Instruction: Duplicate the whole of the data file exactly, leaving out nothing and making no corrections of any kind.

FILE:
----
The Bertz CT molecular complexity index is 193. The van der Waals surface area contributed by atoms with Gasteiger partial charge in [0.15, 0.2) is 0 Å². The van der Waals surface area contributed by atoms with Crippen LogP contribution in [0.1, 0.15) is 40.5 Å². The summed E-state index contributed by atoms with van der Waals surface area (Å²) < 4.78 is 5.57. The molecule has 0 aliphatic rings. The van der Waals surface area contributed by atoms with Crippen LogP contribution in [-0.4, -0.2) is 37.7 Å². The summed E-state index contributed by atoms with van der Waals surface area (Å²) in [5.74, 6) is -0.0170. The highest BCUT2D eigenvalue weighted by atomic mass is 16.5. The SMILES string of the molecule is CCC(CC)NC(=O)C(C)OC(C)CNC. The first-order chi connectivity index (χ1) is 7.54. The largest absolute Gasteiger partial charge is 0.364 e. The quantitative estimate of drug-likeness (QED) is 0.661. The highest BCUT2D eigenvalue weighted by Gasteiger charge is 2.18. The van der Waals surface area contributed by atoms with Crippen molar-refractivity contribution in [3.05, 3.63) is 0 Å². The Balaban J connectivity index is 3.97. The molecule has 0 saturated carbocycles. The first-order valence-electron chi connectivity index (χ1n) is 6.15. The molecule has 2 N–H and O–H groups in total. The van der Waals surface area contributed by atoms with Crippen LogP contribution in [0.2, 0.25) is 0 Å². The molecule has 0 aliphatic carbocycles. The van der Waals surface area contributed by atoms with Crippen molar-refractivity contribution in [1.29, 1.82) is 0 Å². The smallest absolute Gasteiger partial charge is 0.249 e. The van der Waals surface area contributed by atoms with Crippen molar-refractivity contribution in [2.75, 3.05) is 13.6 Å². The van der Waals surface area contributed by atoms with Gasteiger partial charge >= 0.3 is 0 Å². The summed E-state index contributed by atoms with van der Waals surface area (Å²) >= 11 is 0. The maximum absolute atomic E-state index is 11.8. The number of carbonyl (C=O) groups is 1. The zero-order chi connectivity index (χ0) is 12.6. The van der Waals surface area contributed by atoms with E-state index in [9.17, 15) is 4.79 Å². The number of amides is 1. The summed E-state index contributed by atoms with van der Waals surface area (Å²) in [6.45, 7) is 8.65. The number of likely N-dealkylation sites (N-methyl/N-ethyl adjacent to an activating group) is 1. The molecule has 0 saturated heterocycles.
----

The Bertz CT molecular complexity index is 193. The van der Waals surface area contributed by atoms with Gasteiger partial charge in [0.15, 0.2) is 0 Å². The van der Waals surface area contributed by atoms with Crippen LogP contribution in [0.1, 0.15) is 40.5 Å². The summed E-state index contributed by atoms with van der Waals surface area (Å²) < 4.78 is 5.57. The molecule has 0 aliphatic rings. The van der Waals surface area contributed by atoms with Crippen LogP contribution in [-0.4, -0.2) is 37.7 Å². The summed E-state index contributed by atoms with van der Waals surface area (Å²) in [5.74, 6) is -0.0170. The highest BCUT2D eigenvalue weighted by atomic mass is 16.5. The SMILES string of the molecule is CCC(CC)NC(=O)C(C)OC(C)CNC. The first-order chi connectivity index (χ1) is 7.54. The largest absolute Gasteiger partial charge is 0.364 e. The quantitative estimate of drug-likeness (QED) is 0.661. The highest BCUT2D eigenvalue weighted by Gasteiger charge is 2.18. The van der Waals surface area contributed by atoms with Crippen molar-refractivity contribution in [3.05, 3.63) is 0 Å². The Balaban J connectivity index is 3.97. The molecule has 0 saturated carbocycles. The first-order valence-electron chi connectivity index (χ1n) is 6.15. The molecule has 2 N–H and O–H groups in total. The van der Waals surface area contributed by atoms with Crippen LogP contribution in [0.2, 0.25) is 0 Å². The molecule has 0 aliphatic carbocycles. The van der Waals surface area contributed by atoms with Crippen molar-refractivity contribution in [1.29, 1.82) is 0 Å². The smallest absolute Gasteiger partial charge is 0.249 e. The van der Waals surface area contributed by atoms with Crippen molar-refractivity contribution in [2.75, 3.05) is 13.6 Å². The van der Waals surface area contributed by atoms with Gasteiger partial charge >= 0.3 is 0 Å². The summed E-state index contributed by atoms with van der Waals surface area (Å²) >= 11 is 0. The maximum absolute atomic E-state index is 11.8. The number of carbonyl (C=O) groups is 1. The zero-order chi connectivity index (χ0) is 12.6. The van der Waals surface area contributed by atoms with E-state index in [9.17, 15) is 4.79 Å². The number of amides is 1. The summed E-state index contributed by atoms with van der Waals surface area (Å²) in [6.45, 7) is 8.65. The number of likely N-dealkylation sites (N-methyl/N-ethyl adjacent to an activating group) is 1. The molecule has 0 saturated heterocycles.